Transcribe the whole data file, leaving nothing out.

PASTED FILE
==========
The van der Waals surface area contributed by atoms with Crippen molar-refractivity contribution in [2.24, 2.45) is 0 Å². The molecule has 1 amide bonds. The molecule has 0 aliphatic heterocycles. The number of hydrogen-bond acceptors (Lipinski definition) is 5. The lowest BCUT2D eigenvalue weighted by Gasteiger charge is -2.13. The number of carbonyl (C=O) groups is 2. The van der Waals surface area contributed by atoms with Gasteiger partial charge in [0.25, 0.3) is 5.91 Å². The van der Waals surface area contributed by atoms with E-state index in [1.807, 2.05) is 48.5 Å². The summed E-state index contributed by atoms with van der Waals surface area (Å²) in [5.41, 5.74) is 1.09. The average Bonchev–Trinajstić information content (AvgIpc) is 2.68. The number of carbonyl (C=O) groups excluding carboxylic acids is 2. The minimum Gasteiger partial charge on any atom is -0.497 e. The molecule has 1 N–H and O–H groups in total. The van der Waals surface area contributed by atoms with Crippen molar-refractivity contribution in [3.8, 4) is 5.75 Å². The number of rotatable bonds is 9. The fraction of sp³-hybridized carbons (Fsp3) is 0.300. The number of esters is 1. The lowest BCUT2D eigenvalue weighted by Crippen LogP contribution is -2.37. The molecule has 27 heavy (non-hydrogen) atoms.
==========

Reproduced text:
The van der Waals surface area contributed by atoms with Crippen molar-refractivity contribution in [2.24, 2.45) is 0 Å². The molecule has 1 amide bonds. The molecule has 0 aliphatic heterocycles. The number of hydrogen-bond acceptors (Lipinski definition) is 5. The lowest BCUT2D eigenvalue weighted by Gasteiger charge is -2.13. The number of carbonyl (C=O) groups is 2. The van der Waals surface area contributed by atoms with Gasteiger partial charge in [0.25, 0.3) is 5.91 Å². The van der Waals surface area contributed by atoms with E-state index in [1.807, 2.05) is 48.5 Å². The summed E-state index contributed by atoms with van der Waals surface area (Å²) in [5.41, 5.74) is 1.09. The average Bonchev–Trinajstić information content (AvgIpc) is 2.68. The number of carbonyl (C=O) groups excluding carboxylic acids is 2. The minimum Gasteiger partial charge on any atom is -0.497 e. The molecule has 1 N–H and O–H groups in total. The van der Waals surface area contributed by atoms with Crippen molar-refractivity contribution in [3.8, 4) is 5.75 Å². The number of rotatable bonds is 9. The fraction of sp³-hybridized carbons (Fsp3) is 0.300. The number of esters is 1. The lowest BCUT2D eigenvalue weighted by Crippen LogP contribution is -2.37. The molecule has 27 heavy (non-hydrogen) atoms.